With all these hard-hitting pocket-shattering policies, how does the government appear to expect people to simply sit back, be patient and understand the harsh times unless and until they are given a compelling reason to do so? By advocating a home grown strategy, it would appear that government does not lack insight into the economic problem and its root causes. By running with a policy, however good, without securing the good will of the people, government appears to be displaying lack of insight into the very political underpinnings of its power base.
On this economic matter, how has the government communicated? I hereby make references to statements issued by the Honorable Minister of Finance and the Governor of the Bank of Ghana? Rather than speak in a language I understand, they have resorted to high sounding economic jargons that do not explain why paying high prices for electricity does not spare me from hot dark nights. Hear them, “expenditure rationalization to achieve the fiscal deficit target of 8.5 percent of GDP for the year; shortfall in tax revenue resulting from lower domestic output; under performance in government revenues; fiscal consolidation; continuous shortfall in grants from Development Partners relative to the budget target; overrun in the compensation or personal emoluments …; overrun in interest costs due mainly to financing of the deficit…” and on and on and on …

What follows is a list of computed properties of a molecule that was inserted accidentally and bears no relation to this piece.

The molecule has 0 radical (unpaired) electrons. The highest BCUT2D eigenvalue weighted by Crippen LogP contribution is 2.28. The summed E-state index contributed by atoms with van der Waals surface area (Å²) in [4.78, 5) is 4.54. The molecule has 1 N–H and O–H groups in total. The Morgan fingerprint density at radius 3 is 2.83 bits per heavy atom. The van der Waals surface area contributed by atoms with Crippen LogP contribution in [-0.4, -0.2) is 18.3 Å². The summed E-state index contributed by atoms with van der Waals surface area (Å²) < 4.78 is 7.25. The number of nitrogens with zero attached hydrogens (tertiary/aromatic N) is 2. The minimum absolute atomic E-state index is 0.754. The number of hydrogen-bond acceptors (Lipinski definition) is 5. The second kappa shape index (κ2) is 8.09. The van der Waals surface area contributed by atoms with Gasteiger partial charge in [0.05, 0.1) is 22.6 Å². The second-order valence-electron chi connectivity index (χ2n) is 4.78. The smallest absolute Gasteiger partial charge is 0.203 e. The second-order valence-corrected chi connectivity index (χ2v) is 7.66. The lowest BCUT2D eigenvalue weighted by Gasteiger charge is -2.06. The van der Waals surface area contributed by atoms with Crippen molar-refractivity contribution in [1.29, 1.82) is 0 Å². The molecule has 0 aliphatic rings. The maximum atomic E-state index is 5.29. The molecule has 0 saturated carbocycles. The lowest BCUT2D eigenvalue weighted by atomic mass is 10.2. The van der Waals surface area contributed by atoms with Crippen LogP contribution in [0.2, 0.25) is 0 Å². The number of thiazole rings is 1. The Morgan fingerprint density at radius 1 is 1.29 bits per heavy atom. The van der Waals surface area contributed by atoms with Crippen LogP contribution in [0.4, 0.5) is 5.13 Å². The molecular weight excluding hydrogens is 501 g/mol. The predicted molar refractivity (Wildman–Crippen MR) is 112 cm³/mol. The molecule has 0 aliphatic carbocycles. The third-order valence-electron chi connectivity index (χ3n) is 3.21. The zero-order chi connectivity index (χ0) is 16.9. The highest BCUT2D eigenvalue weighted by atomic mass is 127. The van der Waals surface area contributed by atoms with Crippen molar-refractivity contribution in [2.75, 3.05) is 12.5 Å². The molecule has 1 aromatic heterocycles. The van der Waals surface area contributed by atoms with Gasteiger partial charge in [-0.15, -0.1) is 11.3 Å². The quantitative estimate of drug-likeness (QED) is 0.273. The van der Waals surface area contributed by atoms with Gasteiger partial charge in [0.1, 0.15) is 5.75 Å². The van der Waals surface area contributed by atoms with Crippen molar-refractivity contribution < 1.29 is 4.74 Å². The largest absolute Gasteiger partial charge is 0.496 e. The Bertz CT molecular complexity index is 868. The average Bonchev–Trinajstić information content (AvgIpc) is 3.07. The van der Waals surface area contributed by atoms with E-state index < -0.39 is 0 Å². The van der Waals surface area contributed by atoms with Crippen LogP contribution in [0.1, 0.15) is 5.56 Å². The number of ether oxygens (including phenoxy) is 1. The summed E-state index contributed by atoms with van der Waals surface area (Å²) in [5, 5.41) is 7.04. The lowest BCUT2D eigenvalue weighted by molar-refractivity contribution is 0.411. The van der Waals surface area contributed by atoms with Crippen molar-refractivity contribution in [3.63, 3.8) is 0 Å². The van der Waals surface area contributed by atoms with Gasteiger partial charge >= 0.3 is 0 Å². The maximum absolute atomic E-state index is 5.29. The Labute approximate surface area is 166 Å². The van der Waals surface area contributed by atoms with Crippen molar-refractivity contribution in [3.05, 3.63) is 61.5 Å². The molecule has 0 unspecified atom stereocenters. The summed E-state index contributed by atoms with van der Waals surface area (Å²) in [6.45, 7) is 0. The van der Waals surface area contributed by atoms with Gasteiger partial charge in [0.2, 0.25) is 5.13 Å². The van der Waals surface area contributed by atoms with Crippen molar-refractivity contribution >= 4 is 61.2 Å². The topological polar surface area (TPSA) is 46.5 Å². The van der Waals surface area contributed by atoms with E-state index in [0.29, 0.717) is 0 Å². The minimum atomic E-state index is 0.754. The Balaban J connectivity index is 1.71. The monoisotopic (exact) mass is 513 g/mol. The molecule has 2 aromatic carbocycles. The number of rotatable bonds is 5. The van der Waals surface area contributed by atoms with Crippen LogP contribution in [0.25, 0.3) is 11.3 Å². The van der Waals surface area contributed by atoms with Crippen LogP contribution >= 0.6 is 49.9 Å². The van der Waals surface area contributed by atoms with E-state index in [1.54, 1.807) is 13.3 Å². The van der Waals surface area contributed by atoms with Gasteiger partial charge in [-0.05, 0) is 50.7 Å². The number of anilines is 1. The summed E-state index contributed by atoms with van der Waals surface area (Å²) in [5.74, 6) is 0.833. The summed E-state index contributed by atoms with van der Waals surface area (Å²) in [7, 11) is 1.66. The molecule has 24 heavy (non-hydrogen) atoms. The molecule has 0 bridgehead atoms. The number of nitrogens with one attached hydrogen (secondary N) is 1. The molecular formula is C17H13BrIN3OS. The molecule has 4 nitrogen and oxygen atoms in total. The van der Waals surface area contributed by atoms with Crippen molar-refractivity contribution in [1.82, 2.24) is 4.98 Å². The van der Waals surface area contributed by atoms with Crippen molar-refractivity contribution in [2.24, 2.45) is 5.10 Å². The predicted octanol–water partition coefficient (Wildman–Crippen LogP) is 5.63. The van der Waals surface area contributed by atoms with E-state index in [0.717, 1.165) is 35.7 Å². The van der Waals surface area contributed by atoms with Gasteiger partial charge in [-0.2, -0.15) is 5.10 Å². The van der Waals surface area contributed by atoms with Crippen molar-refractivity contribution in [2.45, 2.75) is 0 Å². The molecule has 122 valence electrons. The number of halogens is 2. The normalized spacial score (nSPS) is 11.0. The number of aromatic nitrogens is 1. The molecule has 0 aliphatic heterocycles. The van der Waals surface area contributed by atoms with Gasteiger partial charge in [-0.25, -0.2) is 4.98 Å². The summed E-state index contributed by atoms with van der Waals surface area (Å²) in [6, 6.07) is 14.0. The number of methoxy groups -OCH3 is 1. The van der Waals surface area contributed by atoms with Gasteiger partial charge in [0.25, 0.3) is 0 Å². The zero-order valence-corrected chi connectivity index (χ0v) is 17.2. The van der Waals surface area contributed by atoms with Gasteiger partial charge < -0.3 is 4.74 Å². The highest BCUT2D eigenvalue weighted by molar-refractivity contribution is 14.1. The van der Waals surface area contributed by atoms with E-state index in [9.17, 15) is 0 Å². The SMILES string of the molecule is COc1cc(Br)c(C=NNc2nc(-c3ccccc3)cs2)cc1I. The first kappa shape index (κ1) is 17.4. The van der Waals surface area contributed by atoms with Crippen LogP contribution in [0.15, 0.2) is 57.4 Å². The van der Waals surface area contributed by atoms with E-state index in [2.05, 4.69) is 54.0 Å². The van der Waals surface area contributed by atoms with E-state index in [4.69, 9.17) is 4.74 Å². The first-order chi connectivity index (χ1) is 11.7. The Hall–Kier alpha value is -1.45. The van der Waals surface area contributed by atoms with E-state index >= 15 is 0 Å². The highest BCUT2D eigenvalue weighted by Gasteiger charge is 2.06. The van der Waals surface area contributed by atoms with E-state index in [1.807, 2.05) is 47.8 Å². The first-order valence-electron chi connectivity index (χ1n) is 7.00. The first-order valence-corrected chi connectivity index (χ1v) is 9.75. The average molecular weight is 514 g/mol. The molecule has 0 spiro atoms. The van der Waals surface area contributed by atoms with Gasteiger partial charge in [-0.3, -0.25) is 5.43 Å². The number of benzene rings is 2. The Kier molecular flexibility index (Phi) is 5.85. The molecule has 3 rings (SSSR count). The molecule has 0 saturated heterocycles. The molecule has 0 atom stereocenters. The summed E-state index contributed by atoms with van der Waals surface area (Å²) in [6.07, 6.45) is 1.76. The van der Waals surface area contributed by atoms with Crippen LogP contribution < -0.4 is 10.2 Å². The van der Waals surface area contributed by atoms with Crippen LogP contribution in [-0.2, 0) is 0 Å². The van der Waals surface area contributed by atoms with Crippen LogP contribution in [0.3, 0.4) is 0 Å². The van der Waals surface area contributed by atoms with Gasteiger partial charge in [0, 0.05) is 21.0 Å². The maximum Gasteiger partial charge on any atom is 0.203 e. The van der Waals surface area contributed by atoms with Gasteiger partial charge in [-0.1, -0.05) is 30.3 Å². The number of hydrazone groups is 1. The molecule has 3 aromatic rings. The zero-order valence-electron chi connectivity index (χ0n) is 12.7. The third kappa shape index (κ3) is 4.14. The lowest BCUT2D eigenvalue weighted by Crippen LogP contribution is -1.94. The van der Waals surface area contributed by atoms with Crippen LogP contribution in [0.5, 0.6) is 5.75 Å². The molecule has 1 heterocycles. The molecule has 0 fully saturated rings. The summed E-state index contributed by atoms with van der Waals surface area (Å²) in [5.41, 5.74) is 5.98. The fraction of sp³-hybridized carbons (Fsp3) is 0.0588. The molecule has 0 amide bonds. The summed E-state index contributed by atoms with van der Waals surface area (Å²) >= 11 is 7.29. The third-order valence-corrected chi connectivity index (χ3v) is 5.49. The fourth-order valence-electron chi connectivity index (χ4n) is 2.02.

This is precisely the language that I do not understand or appreciate. What I can understand is if you were to tell me we are currently living beyond our means for which reason we are slashing down on free state gifts.